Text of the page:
When seven-year-old Samiyun first started to attend the Chakar Mobile School, he struggled to adapt. Growing up in Dhaka’s slums, he had never had the opportunity to enroll in formal school. Instead, while his parents were out at work, he spent his days running the streets of his neighborhood with older children. His mother, a garment worker, and his father, a day laborer, work long hours with few days off. As they struggle to put food on the table, they don't have much time to devote to Samiyun and his younger sister.
Operated by It’s Humanity Foundation with support from Community Partners International (CPI), the Chakar Mobile School is a bus that travels to slum communities in Dhaka to offer basic education, a healthy meal, health awareness and extracurricular activities to children between the ages of five and seven who are not attending regular school. The school supports children to complete pre-primary education and prepare to integrate into formal education.
When the school bus turned up in his neighborhood, Samiyun’s parents enrolled him so that he would have the chance to receive an education and escape poverty. The first few weeks were difficult. Samiyun refused to engage with teachers and fellow students and would not participate in activities.
The Chakar School’s teachers are familiar with the challenges that children like Samiyun face as they adjust to the classroom environment. Samiyun’s teacher, Mrs. Soshi, conducted one-to-one sessions with him to gradually coax him out of his shell and help him settle in. She gave him responsibility for small tasks to help him integrate into the classroom, such as handing out pencils and notebooks to his fellow classmates.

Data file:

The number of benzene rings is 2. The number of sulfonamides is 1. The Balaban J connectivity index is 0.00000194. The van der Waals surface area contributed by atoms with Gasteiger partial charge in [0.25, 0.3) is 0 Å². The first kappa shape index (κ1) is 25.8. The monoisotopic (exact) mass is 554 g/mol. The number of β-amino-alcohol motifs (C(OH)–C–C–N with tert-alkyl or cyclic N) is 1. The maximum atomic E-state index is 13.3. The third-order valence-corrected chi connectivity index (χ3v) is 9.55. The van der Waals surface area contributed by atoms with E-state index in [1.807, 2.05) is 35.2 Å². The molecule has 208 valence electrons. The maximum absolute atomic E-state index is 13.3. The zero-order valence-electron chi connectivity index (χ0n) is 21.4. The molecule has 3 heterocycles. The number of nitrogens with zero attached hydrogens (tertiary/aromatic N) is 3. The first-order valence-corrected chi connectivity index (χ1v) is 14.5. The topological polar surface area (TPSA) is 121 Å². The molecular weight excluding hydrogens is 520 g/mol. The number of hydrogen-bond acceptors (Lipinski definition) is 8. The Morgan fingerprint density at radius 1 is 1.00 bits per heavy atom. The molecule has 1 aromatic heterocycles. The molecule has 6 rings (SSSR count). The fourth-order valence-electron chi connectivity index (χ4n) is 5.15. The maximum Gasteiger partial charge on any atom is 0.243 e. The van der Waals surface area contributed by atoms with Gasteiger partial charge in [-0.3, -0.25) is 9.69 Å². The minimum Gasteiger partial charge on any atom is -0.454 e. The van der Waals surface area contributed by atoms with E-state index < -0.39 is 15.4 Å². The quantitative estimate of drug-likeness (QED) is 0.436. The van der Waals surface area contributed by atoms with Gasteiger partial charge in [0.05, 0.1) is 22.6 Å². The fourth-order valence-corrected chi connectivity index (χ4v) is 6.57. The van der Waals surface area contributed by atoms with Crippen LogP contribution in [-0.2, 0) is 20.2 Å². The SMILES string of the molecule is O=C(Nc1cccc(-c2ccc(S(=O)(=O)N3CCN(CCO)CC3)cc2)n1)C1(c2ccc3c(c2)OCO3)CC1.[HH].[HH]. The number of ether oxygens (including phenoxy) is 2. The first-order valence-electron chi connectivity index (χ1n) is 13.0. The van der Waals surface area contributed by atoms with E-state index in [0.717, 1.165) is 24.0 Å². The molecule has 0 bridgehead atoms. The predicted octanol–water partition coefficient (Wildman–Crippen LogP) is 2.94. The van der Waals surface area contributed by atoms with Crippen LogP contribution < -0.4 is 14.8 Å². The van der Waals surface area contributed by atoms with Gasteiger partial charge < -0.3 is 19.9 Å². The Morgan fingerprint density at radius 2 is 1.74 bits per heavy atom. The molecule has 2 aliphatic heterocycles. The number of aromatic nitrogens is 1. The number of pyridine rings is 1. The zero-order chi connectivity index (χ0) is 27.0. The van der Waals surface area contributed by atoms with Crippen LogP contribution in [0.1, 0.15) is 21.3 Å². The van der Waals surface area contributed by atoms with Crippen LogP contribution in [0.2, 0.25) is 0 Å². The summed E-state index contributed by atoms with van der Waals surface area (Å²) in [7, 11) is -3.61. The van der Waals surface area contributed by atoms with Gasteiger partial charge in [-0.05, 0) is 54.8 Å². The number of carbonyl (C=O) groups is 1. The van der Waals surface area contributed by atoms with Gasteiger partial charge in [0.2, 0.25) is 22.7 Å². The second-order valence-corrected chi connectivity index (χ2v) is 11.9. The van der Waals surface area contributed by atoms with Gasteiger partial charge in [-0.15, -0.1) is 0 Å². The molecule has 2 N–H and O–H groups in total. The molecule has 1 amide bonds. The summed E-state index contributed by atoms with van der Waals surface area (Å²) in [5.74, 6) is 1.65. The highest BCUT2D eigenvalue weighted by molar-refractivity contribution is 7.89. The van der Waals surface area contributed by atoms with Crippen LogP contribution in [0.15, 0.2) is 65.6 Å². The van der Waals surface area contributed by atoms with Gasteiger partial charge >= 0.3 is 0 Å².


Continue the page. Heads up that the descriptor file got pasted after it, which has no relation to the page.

As Samiyun became more confident, he began to show leadership qualities. He thrived in group activities where he could take the lead. He jumped at the opportunity to take on additional responsibilities like writing on the board and helping other children to learn. Mrs. Soshi cultivated these qualities but also helped him understand that he needed to share attention with other children and recognize and respect their needs as well as his own.
The children of Dhaka’s slums face many challenges. Growing up in poverty, they may experience hunger and malnutrition. Their home lives may be unstable, with insecure, cramped and noisy housing conditions. Many parents in these communities have little experience of formal education themselves. They may not have the money needed to send their children to school, or may not consider it to be a priority for their children when they are struggling to survive day-to-day.
The outcome is that 4.7 million children in Bangladesh work rather than attending school. Child literacy for girls is 19.6%, and, for boys, marginally higher at 22.9%. Without access to education to help them fulfil their potential, these children face a lifetime of low-paid, unskilled work.
Samiyun has now attended the Chakar Mobile School for seven months, and continues to flourish. If the school can be a springboard into formal education, his prospects will be brighter. He will have a chance to break the cycle of poverty.
More recently, the COVID-19 pandemic has brought disruption to children’s education globally, and the Chakar Mobile School is no exception. The school had to suspend normal learning due to physical distancing guidelines. The staff are helping students to continue their studies at home as much as possible, doing what they can to keep the children engaged until regular classes can resume. They speak to the children by phone and regularly provide worksheets for them to complete.
For his part, Samiyun has gone to stay with his grandmother during the COVID-19 lockdown. He is waiting impatiently to return to the classroom where he started to thrive.